Hiding in plain sight: Paula Rego murals at the National Gallery

 

DSC03553 rego murals copy.jpgWhat a surprise to find these hiding on the back wall of the restaurant in the Sainsbury wing, a space that seems too low for them. Or does the feeling of spatial uncertainty spring from the intricate jokes buried in Rego’s teeming images, expressed in the alarming range of sizes she likes to play with, never more than here? There are two main populations, oversized figures from the artist’s childhood or 19th century Portugal—I can’t tell which—and another set who’ve shrunk to smaller than dwarves’ tininess under the influence of minute stories on blue Portuguese tiles which keep turning up, leftovers from an earlier stage when Rego thought she would paint the whole scene to look as if they were blue and white tiles.

DSC03555 copy.jpgIn the end the colour scheme is stranger and more complicated than that, something close to grisaille, mainly grey, bronze and white, bronze the odd one out, like a dark flesh tone applied to figures mimicking larger than life-size sculptures in metal. These choices are partly a kind of tactfulness, not intruding too aggressively on what goes on in the room—servers and diners occupy an intermediate position between the big and small people of the mural—and a way of making clear that they’re depictions that don’t want to compete with reality.

DSC03558 copy.jpgToward the final section on the far right, tile-coloured but not tile-seeming, comes a crowded set of reminiscences of various paintings in the gallery, centuries and national schools thrown together, medieval subjects not painted medievally but in Rego-language, not banging into each other, but neatly stacked like memories in an attic or storeroom of art-historical motifs. Who is the bricoleur who could make connected sense of all this flotsam? Is that precisely Rego’s gift?

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The range of colours gets richer the longer you study it, as in the grisailles of Rembrandt or Bruegel. And the animals that always carry some of the moral in Rego are not missing. They are given a large part but not a full-size one; we find them everywhere, lurking in corners and hanging around at the edges. A largish toad is my favourite, and momentarily I have lost him. Many cranes slide elusively round columns, and the smallest spaces of all are packed with Aesop or similar stories, a wealth of which you will not reach the bottom.

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Paula Rego was the first Associate Artist at the National Gallery in London, 1989-90.  The mural, completed in 1990, is called Crivelli’s Garden, said to be inspired by one painting in particular, The Madonna of the Swallow (it’s quite a puzzle to find the resemblances) and populated, according to the artist, by people who worked at the gallery and are shown playing the parts of saints.

Paula Rego’s stories drawn & painted

0 pillowman2.jpegPaula Rego is another outlier in the territory of contemporary art. She is Portuguese but came to London to study and now lives there. In some way she is more like a nineteenth-century novelist than a twenty-first century painter. She seems drawn to other painters for their subject matter rather than their handling of paint. Hogarth, Goya and James Ensor turn up in her comments about her own work, which often takes a literary work as the starting point, The Sin of Father Amaro (a scandalous Portuguese novel of 1875), Jane Eyre, Portuguese folk tales, English nursery rhymes, or a dark play by the British-Irish writer Martin McDonagh.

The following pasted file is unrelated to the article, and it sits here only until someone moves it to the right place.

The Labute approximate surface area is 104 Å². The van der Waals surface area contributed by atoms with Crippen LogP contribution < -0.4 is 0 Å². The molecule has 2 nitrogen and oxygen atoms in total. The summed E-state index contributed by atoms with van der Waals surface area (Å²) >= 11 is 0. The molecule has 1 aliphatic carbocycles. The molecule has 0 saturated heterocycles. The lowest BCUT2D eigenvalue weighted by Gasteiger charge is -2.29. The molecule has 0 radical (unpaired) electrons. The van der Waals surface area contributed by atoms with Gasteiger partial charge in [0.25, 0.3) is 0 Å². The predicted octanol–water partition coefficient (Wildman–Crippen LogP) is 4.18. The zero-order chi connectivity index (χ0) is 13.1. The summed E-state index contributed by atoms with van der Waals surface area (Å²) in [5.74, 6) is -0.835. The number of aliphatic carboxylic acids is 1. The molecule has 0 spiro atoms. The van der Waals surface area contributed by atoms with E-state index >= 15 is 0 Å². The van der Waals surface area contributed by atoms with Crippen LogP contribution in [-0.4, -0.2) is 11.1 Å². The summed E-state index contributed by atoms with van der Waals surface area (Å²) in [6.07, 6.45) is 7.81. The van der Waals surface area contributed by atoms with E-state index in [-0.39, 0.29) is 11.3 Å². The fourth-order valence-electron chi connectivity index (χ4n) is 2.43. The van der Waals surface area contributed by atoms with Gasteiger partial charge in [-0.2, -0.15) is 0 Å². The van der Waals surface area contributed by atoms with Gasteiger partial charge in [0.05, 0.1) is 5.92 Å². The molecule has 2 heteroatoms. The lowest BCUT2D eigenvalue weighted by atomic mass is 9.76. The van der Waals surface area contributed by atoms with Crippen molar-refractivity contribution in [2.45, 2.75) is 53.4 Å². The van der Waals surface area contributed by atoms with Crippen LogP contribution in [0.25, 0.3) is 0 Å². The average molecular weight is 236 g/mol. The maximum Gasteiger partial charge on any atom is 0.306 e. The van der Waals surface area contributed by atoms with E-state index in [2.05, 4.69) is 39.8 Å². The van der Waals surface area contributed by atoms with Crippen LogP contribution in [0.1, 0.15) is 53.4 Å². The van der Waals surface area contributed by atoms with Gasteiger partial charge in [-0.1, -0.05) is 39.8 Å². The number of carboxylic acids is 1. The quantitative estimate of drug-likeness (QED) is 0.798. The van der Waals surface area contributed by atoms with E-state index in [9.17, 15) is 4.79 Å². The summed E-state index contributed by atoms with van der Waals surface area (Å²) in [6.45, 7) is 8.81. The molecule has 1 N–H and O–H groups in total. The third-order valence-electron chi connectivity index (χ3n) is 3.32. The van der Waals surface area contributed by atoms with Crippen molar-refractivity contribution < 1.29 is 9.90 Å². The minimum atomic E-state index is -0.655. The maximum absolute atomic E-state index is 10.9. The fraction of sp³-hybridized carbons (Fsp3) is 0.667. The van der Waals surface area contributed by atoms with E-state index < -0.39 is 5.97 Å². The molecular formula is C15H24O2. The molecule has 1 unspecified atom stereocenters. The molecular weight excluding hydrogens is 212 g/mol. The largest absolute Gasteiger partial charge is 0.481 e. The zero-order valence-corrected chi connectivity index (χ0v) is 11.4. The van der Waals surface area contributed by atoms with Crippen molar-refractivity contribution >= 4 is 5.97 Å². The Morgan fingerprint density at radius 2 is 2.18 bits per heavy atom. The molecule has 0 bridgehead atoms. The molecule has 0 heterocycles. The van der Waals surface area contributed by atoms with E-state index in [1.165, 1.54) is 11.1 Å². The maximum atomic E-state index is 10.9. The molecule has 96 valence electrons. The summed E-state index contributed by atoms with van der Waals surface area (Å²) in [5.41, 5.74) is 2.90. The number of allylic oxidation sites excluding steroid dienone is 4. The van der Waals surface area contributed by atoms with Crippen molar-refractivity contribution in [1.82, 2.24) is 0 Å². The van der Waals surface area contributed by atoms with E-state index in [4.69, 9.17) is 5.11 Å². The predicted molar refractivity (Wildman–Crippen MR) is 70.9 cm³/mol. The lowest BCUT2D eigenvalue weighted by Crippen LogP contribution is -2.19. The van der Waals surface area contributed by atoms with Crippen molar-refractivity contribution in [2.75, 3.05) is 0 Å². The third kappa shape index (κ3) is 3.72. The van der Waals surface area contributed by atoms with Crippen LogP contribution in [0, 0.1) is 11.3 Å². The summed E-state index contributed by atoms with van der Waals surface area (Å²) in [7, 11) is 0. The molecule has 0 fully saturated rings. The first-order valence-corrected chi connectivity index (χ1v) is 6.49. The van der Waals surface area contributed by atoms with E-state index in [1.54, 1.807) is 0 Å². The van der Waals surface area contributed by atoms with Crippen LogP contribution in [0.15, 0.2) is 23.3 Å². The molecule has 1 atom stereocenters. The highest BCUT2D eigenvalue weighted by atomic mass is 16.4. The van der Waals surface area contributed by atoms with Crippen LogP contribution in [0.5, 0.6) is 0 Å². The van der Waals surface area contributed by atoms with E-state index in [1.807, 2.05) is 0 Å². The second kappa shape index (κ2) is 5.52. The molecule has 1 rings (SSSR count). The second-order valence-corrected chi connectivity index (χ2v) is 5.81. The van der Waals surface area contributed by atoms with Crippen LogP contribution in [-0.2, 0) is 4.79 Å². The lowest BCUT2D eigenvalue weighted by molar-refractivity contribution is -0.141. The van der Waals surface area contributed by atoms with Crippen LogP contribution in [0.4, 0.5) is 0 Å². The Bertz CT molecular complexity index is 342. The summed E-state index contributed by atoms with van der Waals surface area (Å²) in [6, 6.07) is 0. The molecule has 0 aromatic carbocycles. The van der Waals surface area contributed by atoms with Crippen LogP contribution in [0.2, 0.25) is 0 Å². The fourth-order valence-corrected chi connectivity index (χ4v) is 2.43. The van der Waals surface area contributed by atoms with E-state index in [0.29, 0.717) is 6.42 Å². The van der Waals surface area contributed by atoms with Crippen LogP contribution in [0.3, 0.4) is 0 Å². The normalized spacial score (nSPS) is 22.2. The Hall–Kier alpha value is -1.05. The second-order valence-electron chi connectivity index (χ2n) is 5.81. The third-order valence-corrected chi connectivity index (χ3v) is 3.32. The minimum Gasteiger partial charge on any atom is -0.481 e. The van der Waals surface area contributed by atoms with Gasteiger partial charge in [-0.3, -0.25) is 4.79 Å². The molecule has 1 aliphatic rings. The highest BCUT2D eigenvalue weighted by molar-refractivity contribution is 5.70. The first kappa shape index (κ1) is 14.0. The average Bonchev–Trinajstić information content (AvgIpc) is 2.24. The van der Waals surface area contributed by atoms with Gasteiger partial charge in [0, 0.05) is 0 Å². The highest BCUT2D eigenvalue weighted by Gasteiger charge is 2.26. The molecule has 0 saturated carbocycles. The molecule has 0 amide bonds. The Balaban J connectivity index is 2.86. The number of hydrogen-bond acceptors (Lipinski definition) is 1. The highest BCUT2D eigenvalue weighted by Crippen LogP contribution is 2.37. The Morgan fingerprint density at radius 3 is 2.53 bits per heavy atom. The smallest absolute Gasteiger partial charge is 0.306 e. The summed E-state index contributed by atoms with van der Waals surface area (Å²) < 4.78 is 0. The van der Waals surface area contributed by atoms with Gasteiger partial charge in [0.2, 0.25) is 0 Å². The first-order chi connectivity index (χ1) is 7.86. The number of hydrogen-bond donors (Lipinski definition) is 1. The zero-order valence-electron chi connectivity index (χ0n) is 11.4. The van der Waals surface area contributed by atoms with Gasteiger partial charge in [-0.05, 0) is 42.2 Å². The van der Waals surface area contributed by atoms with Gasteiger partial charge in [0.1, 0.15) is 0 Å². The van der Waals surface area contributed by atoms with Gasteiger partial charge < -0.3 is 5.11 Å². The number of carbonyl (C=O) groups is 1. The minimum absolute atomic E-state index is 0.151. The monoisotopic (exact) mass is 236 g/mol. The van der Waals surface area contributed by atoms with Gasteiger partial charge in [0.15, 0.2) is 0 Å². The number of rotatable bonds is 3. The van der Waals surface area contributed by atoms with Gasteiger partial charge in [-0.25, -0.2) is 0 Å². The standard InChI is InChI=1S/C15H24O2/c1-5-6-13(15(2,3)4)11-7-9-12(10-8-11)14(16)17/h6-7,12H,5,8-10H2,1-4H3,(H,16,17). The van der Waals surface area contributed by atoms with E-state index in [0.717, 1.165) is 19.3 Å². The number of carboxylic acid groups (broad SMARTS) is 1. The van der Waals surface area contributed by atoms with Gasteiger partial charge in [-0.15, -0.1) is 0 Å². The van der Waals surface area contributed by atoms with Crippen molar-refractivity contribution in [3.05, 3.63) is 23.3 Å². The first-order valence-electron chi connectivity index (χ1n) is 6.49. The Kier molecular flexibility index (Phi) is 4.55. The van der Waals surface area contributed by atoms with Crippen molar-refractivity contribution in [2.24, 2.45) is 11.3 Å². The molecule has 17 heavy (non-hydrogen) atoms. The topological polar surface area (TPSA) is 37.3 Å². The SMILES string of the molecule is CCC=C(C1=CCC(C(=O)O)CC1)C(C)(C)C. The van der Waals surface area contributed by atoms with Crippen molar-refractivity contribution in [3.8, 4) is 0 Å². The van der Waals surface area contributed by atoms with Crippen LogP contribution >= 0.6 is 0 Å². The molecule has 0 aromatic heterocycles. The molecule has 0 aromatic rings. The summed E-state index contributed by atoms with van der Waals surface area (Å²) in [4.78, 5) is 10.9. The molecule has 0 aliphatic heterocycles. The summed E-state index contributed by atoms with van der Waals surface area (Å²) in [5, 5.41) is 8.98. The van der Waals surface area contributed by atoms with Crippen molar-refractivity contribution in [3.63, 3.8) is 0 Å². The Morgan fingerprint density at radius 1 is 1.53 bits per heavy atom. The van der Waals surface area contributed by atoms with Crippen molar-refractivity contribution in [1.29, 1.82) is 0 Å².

Rego always distorts and updates the originals, infiltrating them with material from her Portuguese childhood deflected through Freud. The grotesque tendency already present in the older writer is raised to a higher pitch. She delights in elements which don’t fit and will never be comfortably assimilated, like suggestions of a Crucifixion in a child’s game on a beach, or a Pieta among the detritus of a box room. Like Bruegel she crams too much into her paintings: one story will rarely suffice and intriguing sub-stories fill up the edges.

There have been unexpected shifts in her career, as in the late 1980s when her husband Victor Willing, also a painter (they met as students at the Slade; the Pallant House Gallery in Chichester is the best place to see his work), was dying, she deserted the folk-material and turned to everyday domestic scenes rendered in flat acrylic of muted, gray-infused hues. The unnerving surreal element of the tales hadn’t disappeared, just retreated out of easy view. Ordinary encounters of family members breathed menace, and predators in frumpy dresses or business suits waited for the right moment to spring.

Two of the major shifts in Rego’s method and technique seem to have happened almost by chance: when she stopped smoking, the hand set free could hold the board and she took up drawing more enthusiastically. Finding it awkward to draw herself in complex positions (as The Dog Woman) she recruited her husband’s carer as a model, and observation entered the pictures with new urgency.

In 1994 pastel burst upon the scene as a primary medium for Rego, no longer just a convenience in underdrawing, and has been her preferred medium ever since. Pastel is closer to drawing and makes a violent intensity of colour much easier to achieve, something Rego evidently felt was missing before. Before long some of her pastels reached greater dimensions than her paintings ever had, exceeding 6 feet by 9 in triptychs of the early 2000s. In these gigantic expanses of paper, by far the biggest works in this medium I have ever seen, the monsters return, animal hybrids from fairy tales or primitive religion, and human forms like stuffed animals or vegetable growths.